Minimize Meetings

by Jim Stovall

Every few days, I am asked to serve on a board or committee somewhere in the world.  I immediately reject virtually all of these requests, not because the opportunities or causes are not valid, but because many boards and committees tend to be inefficient, ineffective, and unproductive.

The lack of productivity does not come from the members of the boards or committees not being talented, committed, or dedicated.  The lack of productivity comes from the fact that boards and committees, by their very nature, exist to have regular meetings.

If we are to succeed in business or in life, we should never confuse activity with productivity.  Productivity is the constant progress toward a worthwhile goal, utilizing a well-thought-out plan.  Activity is quite simply any task that takes up time and creates work.  A hamster running around the wheel in his cage demonstrates great activity but no productivity.

I would be the first to admit there are times that a face-to-face meeting or the process of getting together a group of stakeholders is vital to success; but having the Monday morning meeting, the monthly committee session, or quarterly advisory board review are most often a recipe for wholesale ongoing activity with little chance of any meaningful productivity.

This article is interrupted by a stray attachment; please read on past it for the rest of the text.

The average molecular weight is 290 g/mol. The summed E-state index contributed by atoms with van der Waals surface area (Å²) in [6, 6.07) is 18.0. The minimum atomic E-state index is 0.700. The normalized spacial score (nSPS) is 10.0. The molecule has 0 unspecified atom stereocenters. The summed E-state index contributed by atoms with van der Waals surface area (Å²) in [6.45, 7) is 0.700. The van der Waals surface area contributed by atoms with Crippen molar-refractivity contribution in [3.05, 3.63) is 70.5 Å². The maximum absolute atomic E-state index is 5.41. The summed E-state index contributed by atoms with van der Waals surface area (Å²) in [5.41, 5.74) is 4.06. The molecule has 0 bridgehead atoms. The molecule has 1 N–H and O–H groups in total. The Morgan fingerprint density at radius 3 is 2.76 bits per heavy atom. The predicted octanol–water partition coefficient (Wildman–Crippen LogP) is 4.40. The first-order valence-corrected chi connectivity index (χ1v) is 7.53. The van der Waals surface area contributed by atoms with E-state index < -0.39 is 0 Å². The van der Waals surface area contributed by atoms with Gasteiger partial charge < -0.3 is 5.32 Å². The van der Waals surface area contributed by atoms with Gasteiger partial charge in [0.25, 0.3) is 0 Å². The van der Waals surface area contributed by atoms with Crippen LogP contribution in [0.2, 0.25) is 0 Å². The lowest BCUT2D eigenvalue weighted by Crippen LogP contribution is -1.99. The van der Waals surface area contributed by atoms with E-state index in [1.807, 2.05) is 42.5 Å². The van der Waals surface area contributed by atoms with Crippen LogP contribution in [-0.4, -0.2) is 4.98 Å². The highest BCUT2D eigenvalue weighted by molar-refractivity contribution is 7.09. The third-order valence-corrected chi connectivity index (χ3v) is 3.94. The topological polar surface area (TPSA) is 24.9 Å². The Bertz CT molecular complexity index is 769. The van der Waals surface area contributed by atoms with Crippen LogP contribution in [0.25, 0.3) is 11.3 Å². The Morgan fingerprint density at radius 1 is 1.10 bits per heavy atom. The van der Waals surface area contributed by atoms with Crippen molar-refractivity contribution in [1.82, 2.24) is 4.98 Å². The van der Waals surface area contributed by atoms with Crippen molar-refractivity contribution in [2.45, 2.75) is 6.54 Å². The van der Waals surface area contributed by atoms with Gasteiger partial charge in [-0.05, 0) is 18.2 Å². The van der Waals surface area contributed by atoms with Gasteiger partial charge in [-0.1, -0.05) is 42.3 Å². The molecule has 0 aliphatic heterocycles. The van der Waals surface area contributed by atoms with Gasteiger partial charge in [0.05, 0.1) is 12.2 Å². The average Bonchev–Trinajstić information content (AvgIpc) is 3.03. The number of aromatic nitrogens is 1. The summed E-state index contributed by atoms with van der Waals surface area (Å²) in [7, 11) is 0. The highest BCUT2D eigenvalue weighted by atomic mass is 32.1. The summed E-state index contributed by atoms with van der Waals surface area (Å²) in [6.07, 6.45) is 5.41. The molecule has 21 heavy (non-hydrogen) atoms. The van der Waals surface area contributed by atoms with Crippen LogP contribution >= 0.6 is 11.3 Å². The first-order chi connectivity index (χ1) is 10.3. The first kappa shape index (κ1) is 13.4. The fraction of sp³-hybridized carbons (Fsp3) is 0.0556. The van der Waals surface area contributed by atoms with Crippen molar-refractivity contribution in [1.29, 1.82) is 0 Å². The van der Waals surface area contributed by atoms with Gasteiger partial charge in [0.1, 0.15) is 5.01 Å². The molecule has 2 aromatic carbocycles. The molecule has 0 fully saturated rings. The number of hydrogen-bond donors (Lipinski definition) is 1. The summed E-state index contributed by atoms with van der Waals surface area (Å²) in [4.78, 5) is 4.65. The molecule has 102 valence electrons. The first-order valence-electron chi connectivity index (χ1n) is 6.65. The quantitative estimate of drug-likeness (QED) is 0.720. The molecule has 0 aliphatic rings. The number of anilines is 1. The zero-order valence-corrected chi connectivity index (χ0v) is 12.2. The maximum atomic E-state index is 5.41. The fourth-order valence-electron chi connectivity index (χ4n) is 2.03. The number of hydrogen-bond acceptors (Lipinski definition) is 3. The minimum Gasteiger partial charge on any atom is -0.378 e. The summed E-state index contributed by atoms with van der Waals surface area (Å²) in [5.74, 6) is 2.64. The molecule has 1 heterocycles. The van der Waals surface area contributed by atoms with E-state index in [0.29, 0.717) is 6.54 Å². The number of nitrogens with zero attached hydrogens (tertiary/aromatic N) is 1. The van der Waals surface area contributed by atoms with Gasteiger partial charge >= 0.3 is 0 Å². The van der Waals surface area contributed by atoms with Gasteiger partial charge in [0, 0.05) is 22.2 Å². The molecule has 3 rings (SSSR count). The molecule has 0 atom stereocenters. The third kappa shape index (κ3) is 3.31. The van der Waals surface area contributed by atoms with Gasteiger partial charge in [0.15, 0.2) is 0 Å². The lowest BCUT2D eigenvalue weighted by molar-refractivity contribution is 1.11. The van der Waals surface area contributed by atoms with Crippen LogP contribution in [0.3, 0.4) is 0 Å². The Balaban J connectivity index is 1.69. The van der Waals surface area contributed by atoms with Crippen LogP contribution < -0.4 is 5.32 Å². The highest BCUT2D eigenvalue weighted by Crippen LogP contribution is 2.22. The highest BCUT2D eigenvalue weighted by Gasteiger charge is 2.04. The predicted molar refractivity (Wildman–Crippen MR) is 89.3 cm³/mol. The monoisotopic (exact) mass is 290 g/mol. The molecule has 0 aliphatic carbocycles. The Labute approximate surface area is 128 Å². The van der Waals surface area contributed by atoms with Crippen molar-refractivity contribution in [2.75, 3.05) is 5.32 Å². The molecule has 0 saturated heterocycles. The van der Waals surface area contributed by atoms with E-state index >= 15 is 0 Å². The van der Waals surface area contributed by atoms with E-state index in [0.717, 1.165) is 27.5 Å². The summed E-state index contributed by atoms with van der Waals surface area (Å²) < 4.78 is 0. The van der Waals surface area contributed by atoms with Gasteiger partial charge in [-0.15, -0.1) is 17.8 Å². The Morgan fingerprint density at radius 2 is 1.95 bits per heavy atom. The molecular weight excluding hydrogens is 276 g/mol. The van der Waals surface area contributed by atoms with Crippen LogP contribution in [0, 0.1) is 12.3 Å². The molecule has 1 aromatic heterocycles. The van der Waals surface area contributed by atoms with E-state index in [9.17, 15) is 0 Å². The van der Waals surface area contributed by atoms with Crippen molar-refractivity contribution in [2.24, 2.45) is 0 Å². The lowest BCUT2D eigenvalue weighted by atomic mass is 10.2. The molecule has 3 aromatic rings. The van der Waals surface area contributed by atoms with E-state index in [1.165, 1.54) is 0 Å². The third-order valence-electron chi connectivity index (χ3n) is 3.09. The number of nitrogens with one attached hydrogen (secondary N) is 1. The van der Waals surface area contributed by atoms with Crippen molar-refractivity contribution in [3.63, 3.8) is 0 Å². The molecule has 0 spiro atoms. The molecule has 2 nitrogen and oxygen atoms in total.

Never hold a meeting if a call will suffice, and never have a call if an email will meet your needs, and never send an email when doing nothing is likely to garner the same results.  This activity hierarchy should be used any time someone tries to corral a large portion of your productive time and turn it into a regularly-scheduled meeting which is virtually guaranteed to make you feel like the hamster running feverishly on the little wheel.

Following are some ways to stay as far toward productivity and away from activity as possible:

  • Reject all invitations to join a board or committee unless there is a specific, well-defined reason that you need to participate that will result in progress toward a meaningful goal which cannot be achieved any other way.
  • Avoid meetings by asking if you can participate via conference call or, better yet, send in your thoughts and input via email.
  • Unless otherwise compelled to do so by your employer, do not post your appointment calendar online where anyone can get to it.  Those huge blocks of unencumbered time where you were looking forward to being creative and productive can be gobbled up and commandeered by anyone in a meeting or committee frenzy.

As you go through your day today, define for yourself what is important, and avoid exchanging productivity for activity.

Today’s the day!

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